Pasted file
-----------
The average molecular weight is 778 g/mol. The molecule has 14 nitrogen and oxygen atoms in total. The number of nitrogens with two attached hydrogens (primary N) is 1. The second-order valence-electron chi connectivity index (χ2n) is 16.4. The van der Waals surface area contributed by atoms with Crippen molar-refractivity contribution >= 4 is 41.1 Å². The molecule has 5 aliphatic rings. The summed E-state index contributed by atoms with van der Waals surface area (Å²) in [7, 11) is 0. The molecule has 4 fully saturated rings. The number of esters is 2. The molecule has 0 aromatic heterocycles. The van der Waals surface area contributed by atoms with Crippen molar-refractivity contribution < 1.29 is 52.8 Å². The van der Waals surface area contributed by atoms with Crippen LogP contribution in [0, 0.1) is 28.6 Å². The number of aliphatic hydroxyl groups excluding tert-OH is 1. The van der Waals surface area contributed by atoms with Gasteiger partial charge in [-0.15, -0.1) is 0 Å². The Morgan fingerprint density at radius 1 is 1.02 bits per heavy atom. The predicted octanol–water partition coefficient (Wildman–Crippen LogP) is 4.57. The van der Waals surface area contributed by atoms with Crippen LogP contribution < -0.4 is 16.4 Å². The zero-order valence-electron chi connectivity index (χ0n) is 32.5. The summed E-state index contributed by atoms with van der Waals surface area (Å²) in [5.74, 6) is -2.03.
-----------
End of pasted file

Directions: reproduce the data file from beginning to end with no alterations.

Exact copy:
The average molecular weight is 778 g/mol. The molecule has 14 nitrogen and oxygen atoms in total. The number of nitrogens with two attached hydrogens (primary N) is 1. The second-order valence-electron chi connectivity index (χ2n) is 16.4. The van der Waals surface area contributed by atoms with Crippen molar-refractivity contribution >= 4 is 41.1 Å². The molecule has 5 aliphatic rings. The summed E-state index contributed by atoms with van der Waals surface area (Å²) in [7, 11) is 0. The molecule has 4 fully saturated rings. The number of esters is 2. The molecule has 0 aromatic heterocycles. The van der Waals surface area contributed by atoms with Crippen molar-refractivity contribution < 1.29 is 52.8 Å². The van der Waals surface area contributed by atoms with Crippen LogP contribution in [0, 0.1) is 28.6 Å². The number of aliphatic hydroxyl groups excluding tert-OH is 1. The van der Waals surface area contributed by atoms with Gasteiger partial charge in [-0.15, -0.1) is 0 Å². The Morgan fingerprint density at radius 1 is 1.02 bits per heavy atom. The predicted octanol–water partition coefficient (Wildman–Crippen LogP) is 4.57. The van der Waals surface area contributed by atoms with Crippen LogP contribution < -0.4 is 16.4 Å². The zero-order valence-electron chi connectivity index (χ0n) is 32.5. The summed E-state index contributed by atoms with van der Waals surface area (Å²) in [5.74, 6) is -2.03.